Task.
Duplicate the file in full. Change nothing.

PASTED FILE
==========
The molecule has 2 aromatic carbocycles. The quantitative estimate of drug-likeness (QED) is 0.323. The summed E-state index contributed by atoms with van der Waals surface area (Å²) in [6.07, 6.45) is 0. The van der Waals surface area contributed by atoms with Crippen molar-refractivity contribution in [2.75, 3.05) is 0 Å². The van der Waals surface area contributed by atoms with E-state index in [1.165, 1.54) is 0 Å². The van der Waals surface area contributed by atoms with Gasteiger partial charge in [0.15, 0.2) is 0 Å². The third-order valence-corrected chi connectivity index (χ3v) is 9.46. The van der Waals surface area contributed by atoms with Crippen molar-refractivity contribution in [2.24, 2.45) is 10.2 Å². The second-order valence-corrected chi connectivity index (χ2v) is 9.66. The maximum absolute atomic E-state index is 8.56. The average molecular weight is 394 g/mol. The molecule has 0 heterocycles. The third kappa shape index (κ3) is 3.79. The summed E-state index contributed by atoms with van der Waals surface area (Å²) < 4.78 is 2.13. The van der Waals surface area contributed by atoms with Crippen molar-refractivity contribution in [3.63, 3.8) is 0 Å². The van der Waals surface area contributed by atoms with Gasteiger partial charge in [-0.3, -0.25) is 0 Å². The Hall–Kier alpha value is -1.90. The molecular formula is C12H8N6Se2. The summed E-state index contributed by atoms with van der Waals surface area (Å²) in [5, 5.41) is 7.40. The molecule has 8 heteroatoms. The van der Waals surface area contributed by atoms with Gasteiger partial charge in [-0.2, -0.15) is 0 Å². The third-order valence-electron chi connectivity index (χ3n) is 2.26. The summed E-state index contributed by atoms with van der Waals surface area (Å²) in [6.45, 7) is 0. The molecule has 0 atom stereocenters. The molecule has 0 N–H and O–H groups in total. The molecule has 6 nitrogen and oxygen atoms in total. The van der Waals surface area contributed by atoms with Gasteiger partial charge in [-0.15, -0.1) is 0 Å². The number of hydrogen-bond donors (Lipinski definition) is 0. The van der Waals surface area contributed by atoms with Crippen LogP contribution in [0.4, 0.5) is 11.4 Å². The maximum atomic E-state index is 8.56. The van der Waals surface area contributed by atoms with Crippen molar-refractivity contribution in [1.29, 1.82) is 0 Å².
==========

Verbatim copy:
The molecule has 2 aromatic carbocycles. The quantitative estimate of drug-likeness (QED) is 0.323. The summed E-state index contributed by atoms with van der Waals surface area (Å²) in [6.07, 6.45) is 0. The van der Waals surface area contributed by atoms with Crippen molar-refractivity contribution in [2.75, 3.05) is 0 Å². The van der Waals surface area contributed by atoms with E-state index in [1.165, 1.54) is 0 Å². The van der Waals surface area contributed by atoms with Gasteiger partial charge in [0.15, 0.2) is 0 Å². The third-order valence-corrected chi connectivity index (χ3v) is 9.46. The van der Waals surface area contributed by atoms with Crippen molar-refractivity contribution in [2.24, 2.45) is 10.2 Å². The second-order valence-corrected chi connectivity index (χ2v) is 9.66. The maximum absolute atomic E-state index is 8.56. The average molecular weight is 394 g/mol. The molecule has 0 heterocycles. The third kappa shape index (κ3) is 3.79. The summed E-state index contributed by atoms with van der Waals surface area (Å²) < 4.78 is 2.13. The van der Waals surface area contributed by atoms with Crippen molar-refractivity contribution in [3.63, 3.8) is 0 Å². The van der Waals surface area contributed by atoms with Gasteiger partial charge in [-0.3, -0.25) is 0 Å². The Hall–Kier alpha value is -1.90. The molecular formula is C12H8N6Se2. The summed E-state index contributed by atoms with van der Waals surface area (Å²) in [5, 5.41) is 7.40. The molecule has 8 heteroatoms. The van der Waals surface area contributed by atoms with Gasteiger partial charge in [-0.2, -0.15) is 0 Å². The third-order valence-electron chi connectivity index (χ3n) is 2.26. The summed E-state index contributed by atoms with van der Waals surface area (Å²) in [6.45, 7) is 0. The molecule has 0 atom stereocenters. The molecule has 0 N–H and O–H groups in total. The molecule has 6 nitrogen and oxygen atoms in total. The van der Waals surface area contributed by atoms with Gasteiger partial charge in [-0.15, -0.1) is 0 Å². The number of hydrogen-bond donors (Lipinski definition) is 0. The van der Waals surface area contributed by atoms with Crippen LogP contribution in [0.4, 0.5) is 11.4 Å². The maximum atomic E-state index is 8.56. The van der Waals surface area contributed by atoms with Crippen molar-refractivity contribution in [1.29, 1.82) is 0 Å².